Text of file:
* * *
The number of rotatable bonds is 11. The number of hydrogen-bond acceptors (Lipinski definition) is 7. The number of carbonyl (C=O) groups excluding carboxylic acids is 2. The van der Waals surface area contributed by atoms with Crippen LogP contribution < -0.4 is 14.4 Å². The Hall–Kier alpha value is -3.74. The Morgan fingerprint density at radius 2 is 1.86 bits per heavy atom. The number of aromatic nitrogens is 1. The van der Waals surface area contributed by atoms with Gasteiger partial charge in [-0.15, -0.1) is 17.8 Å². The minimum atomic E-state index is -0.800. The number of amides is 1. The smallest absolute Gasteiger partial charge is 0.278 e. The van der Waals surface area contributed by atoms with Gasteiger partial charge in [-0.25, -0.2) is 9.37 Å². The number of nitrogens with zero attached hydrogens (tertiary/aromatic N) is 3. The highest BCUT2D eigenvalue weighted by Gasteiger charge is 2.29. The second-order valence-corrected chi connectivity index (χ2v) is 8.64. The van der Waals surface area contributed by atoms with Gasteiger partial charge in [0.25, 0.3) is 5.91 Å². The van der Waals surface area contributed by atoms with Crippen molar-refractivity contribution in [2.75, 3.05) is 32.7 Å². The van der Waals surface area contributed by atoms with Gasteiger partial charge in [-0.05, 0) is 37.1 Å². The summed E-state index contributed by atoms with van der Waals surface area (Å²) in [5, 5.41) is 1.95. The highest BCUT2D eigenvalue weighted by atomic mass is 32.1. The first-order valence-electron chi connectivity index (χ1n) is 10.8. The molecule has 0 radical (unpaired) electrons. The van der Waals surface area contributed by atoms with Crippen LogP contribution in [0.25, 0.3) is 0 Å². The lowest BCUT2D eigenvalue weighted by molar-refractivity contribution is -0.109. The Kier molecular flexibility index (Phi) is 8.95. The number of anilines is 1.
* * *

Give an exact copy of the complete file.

The number of rotatable bonds is 11. The number of hydrogen-bond acceptors (Lipinski definition) is 7. The number of carbonyl (C=O) groups excluding carboxylic acids is 2. The van der Waals surface area contributed by atoms with Crippen LogP contribution < -0.4 is 14.4 Å². The Hall–Kier alpha value is -3.74. The Morgan fingerprint density at radius 2 is 1.86 bits per heavy atom. The number of aromatic nitrogens is 1. The van der Waals surface area contributed by atoms with Gasteiger partial charge in [-0.15, -0.1) is 17.8 Å². The minimum atomic E-state index is -0.800. The number of amides is 1. The smallest absolute Gasteiger partial charge is 0.278 e. The van der Waals surface area contributed by atoms with Gasteiger partial charge in [-0.25, -0.2) is 9.37 Å². The number of nitrogens with zero attached hydrogens (tertiary/aromatic N) is 3. The highest BCUT2D eigenvalue weighted by Gasteiger charge is 2.29. The second-order valence-corrected chi connectivity index (χ2v) is 8.64. The van der Waals surface area contributed by atoms with Gasteiger partial charge in [0.25, 0.3) is 5.91 Å². The van der Waals surface area contributed by atoms with Crippen molar-refractivity contribution in [2.75, 3.05) is 32.7 Å². The van der Waals surface area contributed by atoms with Gasteiger partial charge in [-0.05, 0) is 37.1 Å². The summed E-state index contributed by atoms with van der Waals surface area (Å²) in [5, 5.41) is 1.95. The highest BCUT2D eigenvalue weighted by atomic mass is 32.1. The first-order valence-electron chi connectivity index (χ1n) is 10.8. The molecule has 0 radical (unpaired) electrons. The van der Waals surface area contributed by atoms with Crippen LogP contribution in [0.25, 0.3) is 0 Å². The lowest BCUT2D eigenvalue weighted by molar-refractivity contribution is -0.109. The Kier molecular flexibility index (Phi) is 8.95. The number of anilines is 1.